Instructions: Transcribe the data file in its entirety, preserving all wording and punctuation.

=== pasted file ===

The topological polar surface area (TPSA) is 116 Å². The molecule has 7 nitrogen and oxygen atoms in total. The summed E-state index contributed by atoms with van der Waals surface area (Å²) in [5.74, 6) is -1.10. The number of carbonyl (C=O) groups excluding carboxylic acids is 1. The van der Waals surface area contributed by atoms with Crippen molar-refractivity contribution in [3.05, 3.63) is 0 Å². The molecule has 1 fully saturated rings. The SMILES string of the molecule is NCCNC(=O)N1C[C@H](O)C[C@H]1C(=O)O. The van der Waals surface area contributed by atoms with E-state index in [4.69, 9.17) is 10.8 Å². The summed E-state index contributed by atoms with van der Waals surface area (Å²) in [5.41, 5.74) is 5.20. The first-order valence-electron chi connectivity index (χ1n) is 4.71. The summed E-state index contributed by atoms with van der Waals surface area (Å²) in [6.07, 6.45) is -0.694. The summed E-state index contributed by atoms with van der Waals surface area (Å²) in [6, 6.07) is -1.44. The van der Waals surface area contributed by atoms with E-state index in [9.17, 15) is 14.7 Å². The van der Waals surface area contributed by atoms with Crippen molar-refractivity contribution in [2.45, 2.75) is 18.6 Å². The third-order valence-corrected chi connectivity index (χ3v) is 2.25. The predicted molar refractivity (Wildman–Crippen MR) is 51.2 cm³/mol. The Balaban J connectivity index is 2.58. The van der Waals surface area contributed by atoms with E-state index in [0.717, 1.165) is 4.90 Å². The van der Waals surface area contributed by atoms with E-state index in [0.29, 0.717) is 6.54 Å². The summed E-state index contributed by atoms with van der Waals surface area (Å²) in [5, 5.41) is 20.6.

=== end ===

The topological polar surface area (TPSA) is 116 Å². The molecule has 7 nitrogen and oxygen atoms in total. The summed E-state index contributed by atoms with van der Waals surface area (Å²) in [5.74, 6) is -1.10. The number of carbonyl (C=O) groups excluding carboxylic acids is 1. The van der Waals surface area contributed by atoms with Crippen molar-refractivity contribution in [3.05, 3.63) is 0 Å². The molecule has 1 fully saturated rings. The SMILES string of the molecule is NCCNC(=O)N1C[C@H](O)C[C@H]1C(=O)O. The van der Waals surface area contributed by atoms with E-state index in [4.69, 9.17) is 10.8 Å². The summed E-state index contributed by atoms with van der Waals surface area (Å²) in [5.41, 5.74) is 5.20. The first-order valence-electron chi connectivity index (χ1n) is 4.71. The summed E-state index contributed by atoms with van der Waals surface area (Å²) in [6.07, 6.45) is -0.694. The summed E-state index contributed by atoms with van der Waals surface area (Å²) in [6, 6.07) is -1.44. The van der Waals surface area contributed by atoms with E-state index in [9.17, 15) is 14.7 Å². The van der Waals surface area contributed by atoms with Crippen molar-refractivity contribution in [2.45, 2.75) is 18.6 Å². The third-order valence-corrected chi connectivity index (χ3v) is 2.25. The predicted molar refractivity (Wildman–Crippen MR) is 51.2 cm³/mol. The Balaban J connectivity index is 2.58. The van der Waals surface area contributed by atoms with E-state index in [0.717, 1.165) is 4.90 Å². The van der Waals surface area contributed by atoms with E-state index in [0.29, 0.717) is 6.54 Å². The summed E-state index contributed by atoms with van der Waals surface area (Å²) in [5, 5.41) is 20.6.